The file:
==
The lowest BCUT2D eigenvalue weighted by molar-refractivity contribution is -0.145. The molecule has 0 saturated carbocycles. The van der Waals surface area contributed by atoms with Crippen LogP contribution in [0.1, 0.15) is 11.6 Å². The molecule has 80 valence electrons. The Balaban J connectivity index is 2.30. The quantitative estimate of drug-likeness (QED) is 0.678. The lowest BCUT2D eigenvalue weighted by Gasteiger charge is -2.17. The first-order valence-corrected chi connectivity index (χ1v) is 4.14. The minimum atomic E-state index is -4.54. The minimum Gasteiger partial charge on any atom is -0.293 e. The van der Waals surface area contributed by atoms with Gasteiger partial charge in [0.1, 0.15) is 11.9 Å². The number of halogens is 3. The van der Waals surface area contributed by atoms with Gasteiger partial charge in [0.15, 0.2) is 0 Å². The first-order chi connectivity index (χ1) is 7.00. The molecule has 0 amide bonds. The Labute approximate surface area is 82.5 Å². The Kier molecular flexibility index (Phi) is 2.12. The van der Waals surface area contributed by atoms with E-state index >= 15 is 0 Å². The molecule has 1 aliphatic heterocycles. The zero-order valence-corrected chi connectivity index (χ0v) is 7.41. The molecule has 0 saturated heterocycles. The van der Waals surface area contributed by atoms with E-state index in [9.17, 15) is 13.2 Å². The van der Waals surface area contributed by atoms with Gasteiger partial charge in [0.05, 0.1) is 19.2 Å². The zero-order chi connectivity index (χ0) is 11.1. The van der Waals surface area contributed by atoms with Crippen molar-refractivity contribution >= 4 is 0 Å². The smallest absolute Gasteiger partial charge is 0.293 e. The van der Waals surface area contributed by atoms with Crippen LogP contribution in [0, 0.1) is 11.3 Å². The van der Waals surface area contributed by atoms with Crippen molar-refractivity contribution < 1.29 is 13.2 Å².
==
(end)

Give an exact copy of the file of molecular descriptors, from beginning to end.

The lowest BCUT2D eigenvalue weighted by molar-refractivity contribution is -0.145. The molecule has 0 saturated carbocycles. The van der Waals surface area contributed by atoms with Crippen LogP contribution in [0.1, 0.15) is 11.6 Å². The molecule has 80 valence electrons. The Balaban J connectivity index is 2.30. The quantitative estimate of drug-likeness (QED) is 0.678. The lowest BCUT2D eigenvalue weighted by Gasteiger charge is -2.17. The first-order valence-corrected chi connectivity index (χ1v) is 4.14. The minimum atomic E-state index is -4.54. The minimum Gasteiger partial charge on any atom is -0.293 e. The van der Waals surface area contributed by atoms with Gasteiger partial charge in [0.1, 0.15) is 11.9 Å². The number of halogens is 3. The van der Waals surface area contributed by atoms with Gasteiger partial charge in [0.15, 0.2) is 0 Å². The first-order chi connectivity index (χ1) is 7.00. The molecule has 0 amide bonds. The Labute approximate surface area is 82.5 Å². The Kier molecular flexibility index (Phi) is 2.12. The van der Waals surface area contributed by atoms with E-state index >= 15 is 0 Å². The molecule has 1 aliphatic heterocycles. The zero-order valence-corrected chi connectivity index (χ0v) is 7.41. The molecule has 0 saturated heterocycles. The van der Waals surface area contributed by atoms with E-state index in [9.17, 15) is 13.2 Å². The van der Waals surface area contributed by atoms with Gasteiger partial charge in [0.05, 0.1) is 19.2 Å². The zero-order chi connectivity index (χ0) is 11.1. The van der Waals surface area contributed by atoms with Crippen molar-refractivity contribution >= 4 is 0 Å². The smallest absolute Gasteiger partial charge is 0.293 e. The van der Waals surface area contributed by atoms with Crippen LogP contribution in [0, 0.1) is 11.3 Å². The van der Waals surface area contributed by atoms with Crippen molar-refractivity contribution < 1.29 is 13.2 Å².